Food for thought again from Tiny Rowland, who last week issued another broadside against the board of his old company, Lonrho, and the efforts to seek a merger with JCI of South Africa. Mr Rowland points out that chairman of Lonrho, Sir John Craven, has strong links to South Africa, and may have been seeking a merger with Anglovaal. Tiny questions if Sir John has any interest in keeping Lonrho independent. Whether that is the case or not, the conclusion, evidence that Lonrho shares are unlikely to show much gain in the current tangled situation, is probably overwhelming.
Williams, the conglomerate, has been rumoured to make a return to the FTSE 100 list of blue chips at the next rejig of constituents. A boost also came last week, when NatWest Markets upgraded the shares to an add, having only warranted a reduce recommendation for the past year and a half. NatWest believes the shares are on an undemanding 13.3 forward price earnings multiple, for 1998.
IS Solutions, a supplier of computer management and consultancy services, is joining the Alternative Investment Market through a placing. Stockbroker Williams de Broe is raising pounds 640,000 for the company, which will be valued at pounds 6.4m, through the issue of 4.77m shares at 134p.
Since 1995, the business, led by managing director John Lythall, has focused on the Internet, and especially developing Internet solutions for companies, through the world wide web, and electronic commerce. Since then, Internet activity contributed 6 per cent to group turnover of pounds 7.67m in 1966, and the level continues to rise.
And still they come. Nottingham Forest has just confirmed a stockmarket flotation, expected to value the club at a little over pounds 30m, according to chairman Nigel Wray, the dynamic entrepreneur behind property group Burford. Also in the wings is Crystal Palace, alongside fellow Londoners West Ham, who are also in training for their stock market debut. However, the values all three will attract is well below what they could have raised if they had floated even eight months ago. Nigel Wray says he would rather be coming to the market with a valuation which is a more realistic appraisal of the club's prospects, than when football fever roamed the City.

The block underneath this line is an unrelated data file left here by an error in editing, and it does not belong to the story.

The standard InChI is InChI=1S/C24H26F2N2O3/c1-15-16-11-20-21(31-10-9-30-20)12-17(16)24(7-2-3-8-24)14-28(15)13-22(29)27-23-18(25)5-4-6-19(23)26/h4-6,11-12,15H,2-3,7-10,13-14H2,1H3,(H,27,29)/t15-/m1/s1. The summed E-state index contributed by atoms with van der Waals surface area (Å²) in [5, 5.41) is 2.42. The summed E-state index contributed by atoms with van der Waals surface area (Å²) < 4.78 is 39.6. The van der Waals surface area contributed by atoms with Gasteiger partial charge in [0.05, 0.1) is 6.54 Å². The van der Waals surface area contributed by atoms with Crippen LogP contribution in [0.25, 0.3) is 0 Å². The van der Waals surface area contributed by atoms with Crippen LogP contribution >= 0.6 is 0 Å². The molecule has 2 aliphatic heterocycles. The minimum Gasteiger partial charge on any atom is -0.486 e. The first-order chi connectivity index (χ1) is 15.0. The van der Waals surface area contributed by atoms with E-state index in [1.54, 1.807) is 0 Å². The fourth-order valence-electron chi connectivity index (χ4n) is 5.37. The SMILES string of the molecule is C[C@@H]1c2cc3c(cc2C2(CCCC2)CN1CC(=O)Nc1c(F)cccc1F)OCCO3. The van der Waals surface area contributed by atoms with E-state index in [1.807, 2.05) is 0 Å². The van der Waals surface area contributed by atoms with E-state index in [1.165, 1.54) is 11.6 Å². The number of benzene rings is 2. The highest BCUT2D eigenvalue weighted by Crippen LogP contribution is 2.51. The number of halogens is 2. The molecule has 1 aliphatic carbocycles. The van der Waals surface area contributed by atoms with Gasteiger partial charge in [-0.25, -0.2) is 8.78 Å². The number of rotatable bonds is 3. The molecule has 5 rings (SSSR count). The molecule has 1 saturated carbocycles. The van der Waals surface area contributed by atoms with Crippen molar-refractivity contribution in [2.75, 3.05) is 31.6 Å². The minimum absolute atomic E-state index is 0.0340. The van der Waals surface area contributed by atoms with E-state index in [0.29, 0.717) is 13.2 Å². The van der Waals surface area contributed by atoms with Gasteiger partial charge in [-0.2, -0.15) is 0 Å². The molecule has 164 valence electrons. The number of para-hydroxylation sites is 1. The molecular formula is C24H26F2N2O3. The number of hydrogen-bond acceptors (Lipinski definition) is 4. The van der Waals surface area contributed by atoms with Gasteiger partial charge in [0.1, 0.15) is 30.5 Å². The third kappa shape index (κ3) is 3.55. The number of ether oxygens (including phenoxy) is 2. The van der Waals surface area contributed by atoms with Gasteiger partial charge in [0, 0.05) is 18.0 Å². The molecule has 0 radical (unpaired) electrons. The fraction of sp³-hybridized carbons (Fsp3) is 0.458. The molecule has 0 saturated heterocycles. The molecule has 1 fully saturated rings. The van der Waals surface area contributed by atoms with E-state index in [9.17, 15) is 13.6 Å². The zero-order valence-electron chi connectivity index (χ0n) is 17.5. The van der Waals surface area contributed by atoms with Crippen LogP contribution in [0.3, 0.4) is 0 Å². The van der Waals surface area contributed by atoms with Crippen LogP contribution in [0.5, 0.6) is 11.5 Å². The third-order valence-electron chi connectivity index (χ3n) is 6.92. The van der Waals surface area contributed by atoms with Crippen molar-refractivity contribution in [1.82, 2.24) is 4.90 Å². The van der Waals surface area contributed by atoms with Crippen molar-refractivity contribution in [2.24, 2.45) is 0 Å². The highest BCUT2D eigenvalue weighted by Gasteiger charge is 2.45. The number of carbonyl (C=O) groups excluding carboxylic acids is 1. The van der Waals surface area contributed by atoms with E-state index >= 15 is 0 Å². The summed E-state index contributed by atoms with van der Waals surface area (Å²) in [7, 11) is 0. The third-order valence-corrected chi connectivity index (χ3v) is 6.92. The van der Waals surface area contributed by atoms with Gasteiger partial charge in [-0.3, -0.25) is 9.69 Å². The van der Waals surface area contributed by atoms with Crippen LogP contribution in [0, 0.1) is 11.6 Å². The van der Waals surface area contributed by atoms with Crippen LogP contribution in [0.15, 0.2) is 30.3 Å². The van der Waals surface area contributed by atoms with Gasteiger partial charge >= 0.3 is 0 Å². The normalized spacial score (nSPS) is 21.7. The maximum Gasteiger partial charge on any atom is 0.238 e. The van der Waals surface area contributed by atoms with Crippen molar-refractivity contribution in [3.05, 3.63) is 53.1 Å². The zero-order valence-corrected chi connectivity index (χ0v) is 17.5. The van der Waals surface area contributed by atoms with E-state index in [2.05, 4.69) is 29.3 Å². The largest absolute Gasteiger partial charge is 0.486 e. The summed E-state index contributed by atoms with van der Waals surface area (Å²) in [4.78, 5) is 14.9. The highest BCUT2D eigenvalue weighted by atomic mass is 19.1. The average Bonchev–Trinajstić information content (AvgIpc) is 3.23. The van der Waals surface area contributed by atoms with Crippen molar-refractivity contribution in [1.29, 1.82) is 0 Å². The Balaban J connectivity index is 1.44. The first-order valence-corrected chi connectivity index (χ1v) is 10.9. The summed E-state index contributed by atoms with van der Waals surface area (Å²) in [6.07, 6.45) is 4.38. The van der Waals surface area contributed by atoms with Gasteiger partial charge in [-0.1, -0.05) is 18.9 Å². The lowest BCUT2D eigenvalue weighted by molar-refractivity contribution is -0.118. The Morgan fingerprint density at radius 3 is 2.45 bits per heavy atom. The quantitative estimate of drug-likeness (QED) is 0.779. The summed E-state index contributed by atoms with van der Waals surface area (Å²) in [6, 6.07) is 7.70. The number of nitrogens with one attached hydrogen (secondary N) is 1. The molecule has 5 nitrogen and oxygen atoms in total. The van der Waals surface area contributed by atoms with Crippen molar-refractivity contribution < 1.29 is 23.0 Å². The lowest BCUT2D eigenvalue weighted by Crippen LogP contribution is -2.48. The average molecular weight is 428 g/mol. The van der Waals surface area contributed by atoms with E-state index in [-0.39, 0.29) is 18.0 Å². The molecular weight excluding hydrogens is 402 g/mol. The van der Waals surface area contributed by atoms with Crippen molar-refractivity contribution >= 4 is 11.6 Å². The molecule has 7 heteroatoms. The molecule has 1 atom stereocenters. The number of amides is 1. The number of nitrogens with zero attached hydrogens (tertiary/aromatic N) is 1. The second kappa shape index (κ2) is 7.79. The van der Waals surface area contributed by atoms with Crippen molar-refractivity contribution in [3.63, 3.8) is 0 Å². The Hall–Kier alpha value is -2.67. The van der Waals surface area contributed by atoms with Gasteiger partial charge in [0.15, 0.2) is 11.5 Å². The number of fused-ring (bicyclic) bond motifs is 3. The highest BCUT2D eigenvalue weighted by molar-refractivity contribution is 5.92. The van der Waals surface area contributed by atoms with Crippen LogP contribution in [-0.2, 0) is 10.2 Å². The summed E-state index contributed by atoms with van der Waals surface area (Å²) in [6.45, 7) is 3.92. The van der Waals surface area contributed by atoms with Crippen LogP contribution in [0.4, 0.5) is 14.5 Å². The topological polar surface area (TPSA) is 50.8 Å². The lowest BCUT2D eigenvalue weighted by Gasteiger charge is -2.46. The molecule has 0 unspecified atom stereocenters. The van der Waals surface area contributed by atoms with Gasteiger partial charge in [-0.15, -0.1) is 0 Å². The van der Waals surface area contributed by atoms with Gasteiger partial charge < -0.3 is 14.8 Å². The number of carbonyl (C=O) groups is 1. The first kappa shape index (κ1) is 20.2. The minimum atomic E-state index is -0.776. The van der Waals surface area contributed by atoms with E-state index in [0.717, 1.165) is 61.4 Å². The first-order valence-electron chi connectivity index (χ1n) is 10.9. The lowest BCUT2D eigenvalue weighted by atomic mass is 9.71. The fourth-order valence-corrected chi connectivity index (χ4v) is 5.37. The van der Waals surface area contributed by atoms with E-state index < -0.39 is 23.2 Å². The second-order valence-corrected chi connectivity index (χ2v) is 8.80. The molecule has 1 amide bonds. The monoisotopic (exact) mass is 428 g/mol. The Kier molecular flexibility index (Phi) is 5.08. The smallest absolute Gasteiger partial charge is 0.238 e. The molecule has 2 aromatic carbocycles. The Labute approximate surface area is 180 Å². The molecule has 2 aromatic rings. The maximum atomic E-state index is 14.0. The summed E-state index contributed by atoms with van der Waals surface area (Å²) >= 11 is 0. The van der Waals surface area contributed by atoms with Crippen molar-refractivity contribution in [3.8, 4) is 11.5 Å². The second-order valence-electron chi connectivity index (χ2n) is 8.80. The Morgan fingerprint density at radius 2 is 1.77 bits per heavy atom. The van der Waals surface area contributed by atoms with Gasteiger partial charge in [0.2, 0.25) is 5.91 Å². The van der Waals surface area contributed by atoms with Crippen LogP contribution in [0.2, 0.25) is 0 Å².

WH Smith, the stationers, seems to dig an ever deeper hole for itself as the hunt goes on for a suitable candidate to replace Bill Cockburn. It is clear now that the three internal contenders have been sidelined, with the consent of the non-executive directors, while the remit for a heavy hitter from outside is extended to include Europe, the US and sectors outside retail. But suppose no one suitable can be found even after this last gasp effort. For all the market knows, the internal candidates remain on the list of possibles. But if one of them is appointed, it will be hard to persuade the City that the appointee enjoys the support of the board; their credibility has been tarnished. The company should sort out its lines of communications as well, as they too are a bit awry at present.